Aims: To better understand antibiotic resistance of Enterobacter cloacae isolates originated from food animals, the phenotypic and genotypic resistance of Ent. cloacae isolates from retail ground beef, cattle farm, processing facilities and clinical settings were investigated.
Methods and results: The ampC, ampD and ampR genes in the isolates were sequenced and analysed. beta-Lactamase activities and beta-lactamase profiles of the isolates were analysed by the enzymatic hydrolysis of nitrocefin and isoelectric focussing, respectively. The ampC gene of the Ent. cloacae isolate was cloned and transformed into Escherichia coli strains. The genomic DNA profiles of Ent. cloacae isolates were analysed by using pulse field gel electrophoresis (PFGE). Mutation at one residue (Val-54-->Ile) in the AmpR amino acid sequence was consistently found in Ent. cloacae isolates that were resistant to a broadspectrum of beta-lactam agents. The enzyme activity in the isolates was induced by cefoxitin. The pI (isoelectric point) of the enzymes produced by the test strains ranged from 8.4 to 8.9. Cloning of ampC gene of the Ent. cloacae isolate conferred the resistance to ampicillin, cephalothin and amoxicillin in recipient E. coli strains. One recipient of E. coli O157:H7 strain additionally acquired resistance to ceftiofur. The genomic analysis of Ent. cloacae isolates by PFGE showed that the isolates from various sources were genetically unrelated.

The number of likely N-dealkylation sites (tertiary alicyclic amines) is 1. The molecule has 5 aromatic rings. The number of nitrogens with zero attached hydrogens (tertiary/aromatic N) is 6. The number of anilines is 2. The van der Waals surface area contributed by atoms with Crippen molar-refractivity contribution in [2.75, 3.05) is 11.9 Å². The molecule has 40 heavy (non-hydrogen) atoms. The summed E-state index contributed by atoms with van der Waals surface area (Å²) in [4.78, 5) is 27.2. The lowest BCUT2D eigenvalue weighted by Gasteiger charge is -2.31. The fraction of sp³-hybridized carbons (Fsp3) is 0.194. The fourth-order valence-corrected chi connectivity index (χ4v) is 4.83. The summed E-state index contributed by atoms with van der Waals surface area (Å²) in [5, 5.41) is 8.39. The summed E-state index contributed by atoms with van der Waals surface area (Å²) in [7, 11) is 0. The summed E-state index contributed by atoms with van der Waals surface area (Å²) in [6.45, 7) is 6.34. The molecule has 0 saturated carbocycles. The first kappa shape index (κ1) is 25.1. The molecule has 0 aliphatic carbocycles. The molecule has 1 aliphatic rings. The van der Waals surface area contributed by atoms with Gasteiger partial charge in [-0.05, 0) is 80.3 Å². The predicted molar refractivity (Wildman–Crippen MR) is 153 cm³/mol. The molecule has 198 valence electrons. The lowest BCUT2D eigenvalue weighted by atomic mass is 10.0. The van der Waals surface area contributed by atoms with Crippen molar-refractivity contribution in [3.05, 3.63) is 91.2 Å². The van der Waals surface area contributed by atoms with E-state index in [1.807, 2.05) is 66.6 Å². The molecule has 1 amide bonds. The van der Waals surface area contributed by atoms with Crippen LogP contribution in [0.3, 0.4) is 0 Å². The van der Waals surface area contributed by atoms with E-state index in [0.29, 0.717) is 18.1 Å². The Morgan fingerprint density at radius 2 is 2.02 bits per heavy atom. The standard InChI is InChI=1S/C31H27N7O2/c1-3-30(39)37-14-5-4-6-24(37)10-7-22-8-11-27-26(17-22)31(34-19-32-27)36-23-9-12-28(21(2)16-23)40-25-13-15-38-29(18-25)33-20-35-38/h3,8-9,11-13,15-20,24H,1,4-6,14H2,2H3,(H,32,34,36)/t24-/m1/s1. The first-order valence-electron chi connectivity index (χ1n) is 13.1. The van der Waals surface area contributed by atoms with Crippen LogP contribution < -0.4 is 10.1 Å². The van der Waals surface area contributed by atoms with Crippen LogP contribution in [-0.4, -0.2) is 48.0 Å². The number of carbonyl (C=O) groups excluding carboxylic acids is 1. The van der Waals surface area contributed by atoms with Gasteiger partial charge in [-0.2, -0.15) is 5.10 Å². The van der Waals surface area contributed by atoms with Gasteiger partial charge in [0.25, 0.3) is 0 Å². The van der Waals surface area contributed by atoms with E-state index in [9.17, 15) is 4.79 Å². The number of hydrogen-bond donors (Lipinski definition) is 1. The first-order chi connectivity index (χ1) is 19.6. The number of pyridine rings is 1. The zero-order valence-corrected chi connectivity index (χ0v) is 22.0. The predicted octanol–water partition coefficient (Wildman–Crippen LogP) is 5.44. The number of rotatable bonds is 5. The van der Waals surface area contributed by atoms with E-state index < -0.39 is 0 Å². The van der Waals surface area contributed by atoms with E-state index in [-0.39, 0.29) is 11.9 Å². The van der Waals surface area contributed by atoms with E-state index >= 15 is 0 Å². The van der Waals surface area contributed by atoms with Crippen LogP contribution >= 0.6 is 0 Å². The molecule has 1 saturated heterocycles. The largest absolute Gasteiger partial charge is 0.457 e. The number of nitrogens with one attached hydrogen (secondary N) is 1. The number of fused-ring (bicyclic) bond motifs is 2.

Conclusions: The spread of diverse clones of AmpC-producing Ent. cloacae occurred in the ecosystem and retail products.
Significance and impact of the study: Our findings suggested that AmpC-producing Ent. cloacae could be a contributor in spreading beta-lactamase genes in farm environments and food processing environments.